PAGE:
Given the Ontario government’s stated preference for limiting the definition of “comparable” workplace pension plan to DB and target benefit multi-employer pension plans, it is important that employers, and particularly sponsors of DC pension and other capital accumulation plan designs, consider the potential impact of having to participate in and make contributions to the ORPP, and that they take this opportunity to express concerns on the comparable workplace pension plan issue.


The ORPP Design Consultation Paper seeks public input on whether, like the CPP, there should be a minimum threshold of earnings under which individuals who have low earnings (and their employers) will not be required to contribute to the ORPP.

Under the CPP, employees and their employers are not required to contribute to CPP on their first $3,500 in annual earnings but still accumulate CPP benefits on their earnings below $3,500. The government’s preferred approach is to mirror the CPP’s $3,500 threshold in the ORPP, both as a method of ensuring administrative simplicity between the ORPP and CPP, as well as to more closely align with the government’s poverty reduction strategy. However, the ORPP Design Consultation Paper seeks input on this threshold, and seeks suggestions for assisting persistently low income workers in their ability to contribute and accumulate benefits. Finally, the ORPP Design Consultation Paper seeks input on whether income-tested benefits should be amended so that low-income seniors do not have those benefits reduced as a result of the ORPP.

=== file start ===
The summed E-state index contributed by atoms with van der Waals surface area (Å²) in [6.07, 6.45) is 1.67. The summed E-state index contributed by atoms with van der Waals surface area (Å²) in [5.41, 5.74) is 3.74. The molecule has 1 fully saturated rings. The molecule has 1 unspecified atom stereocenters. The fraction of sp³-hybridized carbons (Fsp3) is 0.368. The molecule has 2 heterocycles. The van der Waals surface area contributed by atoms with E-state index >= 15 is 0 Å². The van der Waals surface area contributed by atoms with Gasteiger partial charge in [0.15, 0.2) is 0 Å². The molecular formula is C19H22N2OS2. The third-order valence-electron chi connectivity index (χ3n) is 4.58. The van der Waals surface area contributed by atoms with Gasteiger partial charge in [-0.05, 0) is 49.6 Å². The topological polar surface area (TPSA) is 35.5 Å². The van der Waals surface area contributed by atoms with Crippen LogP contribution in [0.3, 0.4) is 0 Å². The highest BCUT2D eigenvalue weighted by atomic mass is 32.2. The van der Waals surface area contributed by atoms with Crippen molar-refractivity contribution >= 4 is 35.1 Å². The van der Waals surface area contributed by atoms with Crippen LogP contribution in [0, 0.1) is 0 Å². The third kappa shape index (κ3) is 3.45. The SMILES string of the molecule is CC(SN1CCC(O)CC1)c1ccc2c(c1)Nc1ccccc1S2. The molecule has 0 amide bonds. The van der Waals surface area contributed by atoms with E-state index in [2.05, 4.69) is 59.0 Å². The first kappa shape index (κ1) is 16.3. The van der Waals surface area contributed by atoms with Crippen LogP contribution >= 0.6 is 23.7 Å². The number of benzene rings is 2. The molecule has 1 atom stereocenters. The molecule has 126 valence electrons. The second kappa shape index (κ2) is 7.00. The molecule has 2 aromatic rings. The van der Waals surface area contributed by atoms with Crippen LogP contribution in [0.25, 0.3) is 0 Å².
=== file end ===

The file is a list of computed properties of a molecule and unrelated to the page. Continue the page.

The government has announced that a series of consultations will be hosted in January 2015 with respect to these ORPP design issues. Submissions respecting the ORPP Design Consultation Paper or the ORPP initiative more generally are required to be provided to the Ministry of Finance by February 13, 2015. Please contact any member of Hicks Morley’s Pension, Benefits and Executive Compensation Team if you wish to make submissions.


PRPPs are a relatively new type of savings plan, operating much like a DC pension plan that holds assets pooled together from multiple participating employers. PRPPs are administered by eligible licensed financial institutions, such as insurance companies and banks.